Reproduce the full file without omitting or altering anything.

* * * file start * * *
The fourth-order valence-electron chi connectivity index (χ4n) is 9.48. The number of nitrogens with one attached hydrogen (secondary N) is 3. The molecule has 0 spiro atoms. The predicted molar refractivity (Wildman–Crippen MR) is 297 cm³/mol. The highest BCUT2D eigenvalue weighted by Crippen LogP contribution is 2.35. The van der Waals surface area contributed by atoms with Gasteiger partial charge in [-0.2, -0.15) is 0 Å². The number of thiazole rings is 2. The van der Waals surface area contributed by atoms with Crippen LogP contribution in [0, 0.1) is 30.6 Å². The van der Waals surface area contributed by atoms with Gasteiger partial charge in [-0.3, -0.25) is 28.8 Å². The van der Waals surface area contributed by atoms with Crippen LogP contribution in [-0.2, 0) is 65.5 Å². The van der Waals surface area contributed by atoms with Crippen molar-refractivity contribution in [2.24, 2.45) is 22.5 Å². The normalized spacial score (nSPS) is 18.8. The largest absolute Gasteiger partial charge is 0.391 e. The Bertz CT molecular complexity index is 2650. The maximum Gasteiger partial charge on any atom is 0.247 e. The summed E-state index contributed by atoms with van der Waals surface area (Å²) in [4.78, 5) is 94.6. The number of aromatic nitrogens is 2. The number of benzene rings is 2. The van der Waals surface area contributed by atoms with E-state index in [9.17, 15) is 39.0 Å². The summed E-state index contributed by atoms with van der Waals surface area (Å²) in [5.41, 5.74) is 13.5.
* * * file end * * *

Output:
The fourth-order valence-electron chi connectivity index (χ4n) is 9.48. The number of nitrogens with one attached hydrogen (secondary N) is 3. The molecule has 0 spiro atoms. The predicted molar refractivity (Wildman–Crippen MR) is 297 cm³/mol. The highest BCUT2D eigenvalue weighted by Crippen LogP contribution is 2.35. The van der Waals surface area contributed by atoms with Gasteiger partial charge in [-0.2, -0.15) is 0 Å². The number of thiazole rings is 2. The van der Waals surface area contributed by atoms with Crippen LogP contribution in [0, 0.1) is 30.6 Å². The van der Waals surface area contributed by atoms with Gasteiger partial charge in [-0.3, -0.25) is 28.8 Å². The van der Waals surface area contributed by atoms with Crippen LogP contribution in [-0.2, 0) is 65.5 Å². The van der Waals surface area contributed by atoms with Crippen molar-refractivity contribution in [2.24, 2.45) is 22.5 Å². The normalized spacial score (nSPS) is 18.8. The largest absolute Gasteiger partial charge is 0.391 e. The Bertz CT molecular complexity index is 2650. The maximum Gasteiger partial charge on any atom is 0.247 e. The summed E-state index contributed by atoms with van der Waals surface area (Å²) in [4.78, 5) is 94.6. The number of aromatic nitrogens is 2. The number of benzene rings is 2. The van der Waals surface area contributed by atoms with E-state index in [9.17, 15) is 39.0 Å². The summed E-state index contributed by atoms with van der Waals surface area (Å²) in [5.41, 5.74) is 13.5.